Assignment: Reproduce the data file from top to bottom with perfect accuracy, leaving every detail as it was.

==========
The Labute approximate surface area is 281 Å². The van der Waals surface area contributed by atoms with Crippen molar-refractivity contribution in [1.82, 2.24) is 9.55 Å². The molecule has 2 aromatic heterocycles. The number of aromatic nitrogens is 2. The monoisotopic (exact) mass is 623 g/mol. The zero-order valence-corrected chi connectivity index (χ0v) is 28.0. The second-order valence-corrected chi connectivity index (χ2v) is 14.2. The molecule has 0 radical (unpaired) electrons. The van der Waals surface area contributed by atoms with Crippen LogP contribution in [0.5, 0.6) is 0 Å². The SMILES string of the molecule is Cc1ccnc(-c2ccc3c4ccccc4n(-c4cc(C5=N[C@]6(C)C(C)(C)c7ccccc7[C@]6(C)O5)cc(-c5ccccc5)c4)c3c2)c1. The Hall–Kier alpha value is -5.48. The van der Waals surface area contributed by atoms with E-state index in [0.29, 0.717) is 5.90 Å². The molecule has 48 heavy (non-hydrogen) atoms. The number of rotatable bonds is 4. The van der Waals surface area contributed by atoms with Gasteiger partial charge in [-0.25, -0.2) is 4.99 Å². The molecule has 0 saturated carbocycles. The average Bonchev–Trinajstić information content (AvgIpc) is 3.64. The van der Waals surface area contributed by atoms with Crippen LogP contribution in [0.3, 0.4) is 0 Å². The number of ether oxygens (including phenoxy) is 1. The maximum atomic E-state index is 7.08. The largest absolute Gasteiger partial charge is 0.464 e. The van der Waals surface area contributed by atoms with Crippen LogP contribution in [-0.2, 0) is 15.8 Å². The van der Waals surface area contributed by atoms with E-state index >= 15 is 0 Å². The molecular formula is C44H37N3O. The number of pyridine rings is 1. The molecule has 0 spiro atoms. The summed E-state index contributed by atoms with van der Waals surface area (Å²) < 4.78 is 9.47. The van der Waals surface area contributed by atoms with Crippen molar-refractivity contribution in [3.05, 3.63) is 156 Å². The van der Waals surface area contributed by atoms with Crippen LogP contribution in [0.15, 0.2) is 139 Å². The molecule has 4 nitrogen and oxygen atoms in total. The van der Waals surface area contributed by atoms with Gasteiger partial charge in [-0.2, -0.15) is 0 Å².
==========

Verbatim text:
The Labute approximate surface area is 281 Å². The van der Waals surface area contributed by atoms with Crippen molar-refractivity contribution in [1.82, 2.24) is 9.55 Å². The molecule has 2 aromatic heterocycles. The number of aromatic nitrogens is 2. The monoisotopic (exact) mass is 623 g/mol. The zero-order valence-corrected chi connectivity index (χ0v) is 28.0. The second-order valence-corrected chi connectivity index (χ2v) is 14.2. The molecule has 0 radical (unpaired) electrons. The van der Waals surface area contributed by atoms with Crippen LogP contribution in [0.5, 0.6) is 0 Å². The SMILES string of the molecule is Cc1ccnc(-c2ccc3c4ccccc4n(-c4cc(C5=N[C@]6(C)C(C)(C)c7ccccc7[C@]6(C)O5)cc(-c5ccccc5)c4)c3c2)c1. The Hall–Kier alpha value is -5.48. The van der Waals surface area contributed by atoms with E-state index in [0.29, 0.717) is 5.90 Å². The molecule has 48 heavy (non-hydrogen) atoms. The number of rotatable bonds is 4. The van der Waals surface area contributed by atoms with Gasteiger partial charge in [-0.25, -0.2) is 4.99 Å². The molecule has 0 saturated carbocycles. The average Bonchev–Trinajstić information content (AvgIpc) is 3.64. The van der Waals surface area contributed by atoms with Crippen LogP contribution in [0.3, 0.4) is 0 Å². The number of ether oxygens (including phenoxy) is 1. The maximum atomic E-state index is 7.08. The largest absolute Gasteiger partial charge is 0.464 e. The van der Waals surface area contributed by atoms with Crippen LogP contribution in [-0.2, 0) is 15.8 Å². The van der Waals surface area contributed by atoms with E-state index >= 15 is 0 Å². The molecular formula is C44H37N3O. The number of pyridine rings is 1. The molecule has 0 spiro atoms. The summed E-state index contributed by atoms with van der Waals surface area (Å²) < 4.78 is 9.47. The van der Waals surface area contributed by atoms with Crippen molar-refractivity contribution in [3.05, 3.63) is 156 Å². The van der Waals surface area contributed by atoms with Crippen LogP contribution in [0.15, 0.2) is 139 Å². The molecule has 4 nitrogen and oxygen atoms in total. The van der Waals surface area contributed by atoms with Gasteiger partial charge in [-0.2, -0.15) is 0 Å².